Head a little further down the box-office charts, however, and you’ll start to feel like you’ve slipped into the country’s collective unconscious. In addition to aggressively marketing candy-colored hokum to the family-values crowd, studios also took advantage of a liberalizing production code to produce more “adult” material. As with Mason’s turn in Bigger Than Life, films like The Man Who Knew Too Much, Seven Men From Now, and The Searchers allowed the good old boys of Hollywood’s golden age—Jimmy Stewart, Randolph Scott, and John Wayne—to give free reign to their usually suppressed psychoses. In these pictures, which the trade papers euphemistically referred to as “psychological,” a shocking criminal act (kidnapping, murder, or both) opens up a Pandora’s box of primal emotions and antisocial desire, confronting audiences with the darker dimensions of Hollywood heroism. In their intricate imbrications of star text, iconic Americana, and insinuating directorial commentary, these dark and disturbing films systematically subverted the reassuring conventions of classical Hollywood. It’s as if one of the American-dream factory technicians broke the Emergency Use Only glass and flipped the red switch to “nightmare.”

Bigger Than Life begins somewhat differently from its peers, set in the sanitized suburbs of a Father Knows Best sitcom rather than the brutally Hobbesian universe of the Western or international spy thriller. Mason’s Ed Avery is the very image of middle-class normality, just your average-hardworking-American: faculty head of the PTA, former soldier, and churchgoing football dad. Although he is a senior staff member at an elementary school, Ed also works part time in the evenings—takes the last bus home, god bless ‘em—in order to provide for his lovely wife and angelic son (played by Christopher Olsen, the child actor of late 50s Hollywood and the older brother of Susan Olsen, aka Cindy Brady of The Brady Bunch). Ed Avery’s life is almost a cliché. It’s as if he were a stock character from an October stump speech—just call him Ed the Schoolteacher.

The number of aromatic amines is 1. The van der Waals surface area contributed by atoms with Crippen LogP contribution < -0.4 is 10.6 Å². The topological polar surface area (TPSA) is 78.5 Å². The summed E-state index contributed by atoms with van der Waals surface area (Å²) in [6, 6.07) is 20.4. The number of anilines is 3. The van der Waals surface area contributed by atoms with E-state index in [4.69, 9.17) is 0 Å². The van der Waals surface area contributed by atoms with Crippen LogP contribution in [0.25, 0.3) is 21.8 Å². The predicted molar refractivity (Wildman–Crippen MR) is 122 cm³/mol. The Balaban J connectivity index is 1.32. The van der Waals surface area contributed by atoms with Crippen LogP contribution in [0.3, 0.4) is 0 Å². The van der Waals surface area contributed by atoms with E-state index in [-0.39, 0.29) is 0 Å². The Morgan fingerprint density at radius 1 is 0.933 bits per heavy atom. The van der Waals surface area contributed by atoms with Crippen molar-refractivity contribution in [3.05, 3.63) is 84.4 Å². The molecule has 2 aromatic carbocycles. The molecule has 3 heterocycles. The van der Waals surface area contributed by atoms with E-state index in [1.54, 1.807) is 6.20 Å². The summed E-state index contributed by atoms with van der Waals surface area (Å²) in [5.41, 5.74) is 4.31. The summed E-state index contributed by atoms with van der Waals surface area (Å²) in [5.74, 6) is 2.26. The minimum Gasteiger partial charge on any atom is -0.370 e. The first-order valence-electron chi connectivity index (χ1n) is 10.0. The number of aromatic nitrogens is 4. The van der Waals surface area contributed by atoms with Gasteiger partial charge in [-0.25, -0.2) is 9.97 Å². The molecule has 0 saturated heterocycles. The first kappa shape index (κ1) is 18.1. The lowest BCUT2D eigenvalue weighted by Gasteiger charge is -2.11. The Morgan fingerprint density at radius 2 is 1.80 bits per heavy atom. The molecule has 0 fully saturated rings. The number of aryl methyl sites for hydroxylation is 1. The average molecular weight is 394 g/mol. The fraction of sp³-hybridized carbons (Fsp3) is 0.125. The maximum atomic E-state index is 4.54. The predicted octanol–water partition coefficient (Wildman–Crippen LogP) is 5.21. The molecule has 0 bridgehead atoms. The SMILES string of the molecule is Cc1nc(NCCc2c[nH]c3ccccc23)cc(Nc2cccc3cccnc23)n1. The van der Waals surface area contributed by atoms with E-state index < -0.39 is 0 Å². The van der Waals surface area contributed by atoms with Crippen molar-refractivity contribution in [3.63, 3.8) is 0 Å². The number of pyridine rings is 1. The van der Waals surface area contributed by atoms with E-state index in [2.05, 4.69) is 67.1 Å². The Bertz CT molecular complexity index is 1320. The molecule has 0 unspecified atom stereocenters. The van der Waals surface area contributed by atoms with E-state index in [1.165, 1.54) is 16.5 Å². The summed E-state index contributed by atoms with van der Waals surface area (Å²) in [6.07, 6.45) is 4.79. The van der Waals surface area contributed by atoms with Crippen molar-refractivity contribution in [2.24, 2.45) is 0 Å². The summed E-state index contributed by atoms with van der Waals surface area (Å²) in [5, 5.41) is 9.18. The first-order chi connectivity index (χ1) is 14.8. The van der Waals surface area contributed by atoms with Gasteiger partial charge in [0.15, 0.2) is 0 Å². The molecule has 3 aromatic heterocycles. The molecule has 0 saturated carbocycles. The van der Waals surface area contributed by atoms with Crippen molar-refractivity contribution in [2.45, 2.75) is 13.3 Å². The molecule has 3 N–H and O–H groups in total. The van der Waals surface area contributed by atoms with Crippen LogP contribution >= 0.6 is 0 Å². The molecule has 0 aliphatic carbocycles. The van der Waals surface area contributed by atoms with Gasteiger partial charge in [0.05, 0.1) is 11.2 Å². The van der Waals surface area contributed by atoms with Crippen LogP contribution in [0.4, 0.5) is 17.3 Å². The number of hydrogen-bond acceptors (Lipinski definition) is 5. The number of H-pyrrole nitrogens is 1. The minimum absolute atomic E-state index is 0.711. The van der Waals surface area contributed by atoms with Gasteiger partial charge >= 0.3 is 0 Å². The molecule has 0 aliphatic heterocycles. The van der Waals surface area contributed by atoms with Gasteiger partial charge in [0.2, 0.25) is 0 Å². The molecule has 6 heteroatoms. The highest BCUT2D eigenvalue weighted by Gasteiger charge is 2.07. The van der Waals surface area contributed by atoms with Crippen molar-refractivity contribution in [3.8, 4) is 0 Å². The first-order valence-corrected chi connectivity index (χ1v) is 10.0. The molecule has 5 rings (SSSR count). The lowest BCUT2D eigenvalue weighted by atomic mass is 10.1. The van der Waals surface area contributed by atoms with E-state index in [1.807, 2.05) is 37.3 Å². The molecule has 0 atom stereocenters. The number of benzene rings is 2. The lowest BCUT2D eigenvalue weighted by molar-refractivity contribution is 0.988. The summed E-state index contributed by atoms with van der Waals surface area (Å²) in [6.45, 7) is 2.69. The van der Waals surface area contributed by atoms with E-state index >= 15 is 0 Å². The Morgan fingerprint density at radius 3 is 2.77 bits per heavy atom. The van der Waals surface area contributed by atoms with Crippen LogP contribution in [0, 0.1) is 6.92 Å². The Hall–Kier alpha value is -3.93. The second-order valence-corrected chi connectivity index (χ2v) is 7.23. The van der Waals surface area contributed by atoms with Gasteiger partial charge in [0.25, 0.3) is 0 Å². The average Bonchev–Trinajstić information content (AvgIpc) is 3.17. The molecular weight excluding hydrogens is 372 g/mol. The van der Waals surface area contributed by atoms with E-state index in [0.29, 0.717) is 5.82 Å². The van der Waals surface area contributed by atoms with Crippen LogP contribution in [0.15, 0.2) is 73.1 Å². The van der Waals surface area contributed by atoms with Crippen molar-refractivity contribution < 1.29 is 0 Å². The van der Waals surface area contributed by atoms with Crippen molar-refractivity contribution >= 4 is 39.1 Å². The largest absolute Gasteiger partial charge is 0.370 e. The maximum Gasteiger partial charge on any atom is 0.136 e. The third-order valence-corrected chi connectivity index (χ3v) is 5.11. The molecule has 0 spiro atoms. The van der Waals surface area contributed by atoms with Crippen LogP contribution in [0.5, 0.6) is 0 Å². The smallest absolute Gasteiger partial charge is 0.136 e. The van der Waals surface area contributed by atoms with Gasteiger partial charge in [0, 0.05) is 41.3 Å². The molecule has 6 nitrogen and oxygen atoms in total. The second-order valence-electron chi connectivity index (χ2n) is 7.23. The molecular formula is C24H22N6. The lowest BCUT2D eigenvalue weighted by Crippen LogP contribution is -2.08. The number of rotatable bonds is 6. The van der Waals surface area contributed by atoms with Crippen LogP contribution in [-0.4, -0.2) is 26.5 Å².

But when tragedy strikes in the form of an unforeseeable illness, this superficial patina of domestic bliss and financial prosperity is quickly shattered, and the darker reality so neurotically concealed by an outwardly “perfect” existence is laid bare in all its Grand Guignol grotesquerie. The premise (along with the title) was lifted from the 1956 New Yorker article “Ten Feet Tall,” which narrated in clinical detail the case history of “Robert Laurence,” a schoolteacher and family man. Diagnosed with periarteritis nervosa, a debilitatingly painful and ultimately fatal inflammation of the arteries, Laurence was placed on a high-dosage program of Cortisone supplements, a medication that was then in its experimental stage. Within a matter of days, Laurence’s symptoms disappeared and his pain faded away. He felt like a new man. No, even better: he felt like a superman: “I felt as bright as a button—capable of anything. It was really extraordinary. It was almost as though I’d never been fully awake before.”